More information should be given about water quality in Naas, council meeting told

Local councillor wants reports

Paul O'Meara


Paul O'Meara


More info should be given about water quality in Naas

Kildare County Council has been asked for reports about the quality of the public water provided to people living in the Naas area

More information should be provided about the quality of the public water supply in Naas.

The results of the analysis of water samples taken by Irish Water are not provided and Naas councillor Seamie Moore is seeking to have reports on the water quality provided every three months at least.

He told a Naas Municipal District meeting that this information used to be provided to the public.

He said these reports ceased to be provided around the time Irish Water came into being.

“There is a longstanding memory in Naas of bad water, we have a bad history of bad water,” he said, adding that the reports are about “providing reassurance” and the information is supplied by the Health Service Executive.

However, Kildare County Council says this is a matter for Irish Water and added it has been instructed not to publish water sampling result on its web page since 2014. It also said that requests for information should be sent directly to Irish Water via phone or email.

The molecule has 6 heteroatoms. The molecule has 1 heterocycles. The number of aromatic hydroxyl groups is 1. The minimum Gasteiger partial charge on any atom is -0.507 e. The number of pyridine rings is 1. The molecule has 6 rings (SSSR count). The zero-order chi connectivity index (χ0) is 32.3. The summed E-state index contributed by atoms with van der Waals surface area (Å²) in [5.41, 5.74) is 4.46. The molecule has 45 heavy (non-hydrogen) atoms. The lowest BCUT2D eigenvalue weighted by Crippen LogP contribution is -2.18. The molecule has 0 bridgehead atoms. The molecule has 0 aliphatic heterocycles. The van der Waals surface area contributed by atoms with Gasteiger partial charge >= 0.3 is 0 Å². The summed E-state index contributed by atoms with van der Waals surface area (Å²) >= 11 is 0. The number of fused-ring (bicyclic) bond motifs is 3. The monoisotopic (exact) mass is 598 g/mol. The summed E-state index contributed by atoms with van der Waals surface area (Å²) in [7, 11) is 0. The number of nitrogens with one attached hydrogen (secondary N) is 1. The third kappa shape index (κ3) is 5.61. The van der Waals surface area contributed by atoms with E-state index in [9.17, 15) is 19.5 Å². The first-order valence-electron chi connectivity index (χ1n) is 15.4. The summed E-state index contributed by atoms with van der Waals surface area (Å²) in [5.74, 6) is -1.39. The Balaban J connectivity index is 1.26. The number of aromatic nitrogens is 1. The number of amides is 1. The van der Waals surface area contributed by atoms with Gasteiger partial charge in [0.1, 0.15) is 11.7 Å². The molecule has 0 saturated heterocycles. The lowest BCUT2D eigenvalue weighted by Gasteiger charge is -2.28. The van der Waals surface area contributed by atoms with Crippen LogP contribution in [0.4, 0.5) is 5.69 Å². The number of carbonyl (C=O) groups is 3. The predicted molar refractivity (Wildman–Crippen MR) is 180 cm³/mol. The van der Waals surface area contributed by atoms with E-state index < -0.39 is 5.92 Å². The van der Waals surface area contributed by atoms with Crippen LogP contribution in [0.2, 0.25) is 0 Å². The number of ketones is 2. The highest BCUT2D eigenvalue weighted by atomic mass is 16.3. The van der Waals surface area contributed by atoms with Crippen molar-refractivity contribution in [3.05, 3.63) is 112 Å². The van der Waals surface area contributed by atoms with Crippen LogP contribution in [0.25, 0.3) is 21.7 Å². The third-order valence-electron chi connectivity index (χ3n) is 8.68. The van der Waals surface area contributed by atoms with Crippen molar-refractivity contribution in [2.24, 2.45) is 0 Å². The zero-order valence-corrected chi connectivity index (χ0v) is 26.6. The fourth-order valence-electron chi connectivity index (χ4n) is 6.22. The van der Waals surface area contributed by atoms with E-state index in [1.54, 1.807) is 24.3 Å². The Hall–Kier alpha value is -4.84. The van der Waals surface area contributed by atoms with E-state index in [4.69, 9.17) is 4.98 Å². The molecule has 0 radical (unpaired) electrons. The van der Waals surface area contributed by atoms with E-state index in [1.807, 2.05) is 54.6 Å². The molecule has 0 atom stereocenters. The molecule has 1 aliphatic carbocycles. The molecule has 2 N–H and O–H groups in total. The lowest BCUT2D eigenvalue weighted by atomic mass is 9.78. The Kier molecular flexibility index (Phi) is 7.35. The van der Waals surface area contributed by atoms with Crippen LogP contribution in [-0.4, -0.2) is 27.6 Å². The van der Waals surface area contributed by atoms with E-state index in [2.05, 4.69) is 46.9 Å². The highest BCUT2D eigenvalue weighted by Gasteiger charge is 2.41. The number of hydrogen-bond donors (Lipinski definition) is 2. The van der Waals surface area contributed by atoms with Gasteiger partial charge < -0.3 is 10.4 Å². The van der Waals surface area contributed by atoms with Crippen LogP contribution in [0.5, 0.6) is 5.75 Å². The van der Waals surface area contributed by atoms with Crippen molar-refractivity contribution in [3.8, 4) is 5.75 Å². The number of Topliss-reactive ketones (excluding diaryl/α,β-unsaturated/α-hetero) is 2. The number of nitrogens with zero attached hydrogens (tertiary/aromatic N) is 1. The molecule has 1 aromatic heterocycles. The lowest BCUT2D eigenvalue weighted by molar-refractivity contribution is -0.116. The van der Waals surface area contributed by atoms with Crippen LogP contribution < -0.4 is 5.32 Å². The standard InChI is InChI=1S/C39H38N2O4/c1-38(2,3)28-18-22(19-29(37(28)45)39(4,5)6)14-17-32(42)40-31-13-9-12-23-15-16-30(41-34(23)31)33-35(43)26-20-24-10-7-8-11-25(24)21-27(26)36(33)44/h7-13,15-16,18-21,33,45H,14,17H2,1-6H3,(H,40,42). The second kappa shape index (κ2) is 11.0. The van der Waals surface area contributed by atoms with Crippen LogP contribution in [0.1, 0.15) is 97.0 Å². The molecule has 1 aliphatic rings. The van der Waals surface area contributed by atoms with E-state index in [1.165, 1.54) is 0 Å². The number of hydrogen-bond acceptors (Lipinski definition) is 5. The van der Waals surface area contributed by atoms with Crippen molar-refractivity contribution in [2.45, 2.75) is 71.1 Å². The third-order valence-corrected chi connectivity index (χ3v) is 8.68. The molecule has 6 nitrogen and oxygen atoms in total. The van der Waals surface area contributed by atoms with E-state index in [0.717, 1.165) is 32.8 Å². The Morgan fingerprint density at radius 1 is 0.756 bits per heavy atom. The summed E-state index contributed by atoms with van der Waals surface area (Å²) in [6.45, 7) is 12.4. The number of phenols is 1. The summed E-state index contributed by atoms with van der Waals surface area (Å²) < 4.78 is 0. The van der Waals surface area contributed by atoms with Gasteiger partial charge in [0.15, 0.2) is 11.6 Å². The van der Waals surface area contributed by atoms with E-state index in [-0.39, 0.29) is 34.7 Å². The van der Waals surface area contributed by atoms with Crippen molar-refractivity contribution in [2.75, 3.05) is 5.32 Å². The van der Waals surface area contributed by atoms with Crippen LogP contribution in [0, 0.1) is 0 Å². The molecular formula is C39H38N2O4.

Cllr. Moore was referring to a major contamination issue with the public water in in Naas in October 1991, which arose from the presence of bacteria in a well close to the Blessington Road. The matter was raised in the Dail where then fine Gael TD Alan Dukes said it led to an “epidemic of gastric disorders in Naas.” He called for a public inquiry.

He said some 17 people were initially hospitalised and some schools in the town closed (Naas CBS was particularly badly hit).

Before the well was closed off, householders were advised to boil all water for a period of 48 hours and catering establishments were being advised not to use tap water in the preparation of food or for the washing of hands by staff.

A group of concerned residents conducted a survey and found that of 3242 people surveyed some 2702 — or 88% were affected and 485 of these had serious symptoms. Some 26 people hospitalised, at least initially.

After the incident, all of the Naas public supply came from the treatment plant in Ballymore.

In the end, some 4,000 people were affected and the problem was traced to a sewage pipe which ruptured which led to sewage entering a well supplying part of the town.

There was a second , less serious, contamination incident in the town in 1997.

This was again raised in the Dail, this time by then Kildare North TD Emmet Stagg, who said the authorities took effective action quickly.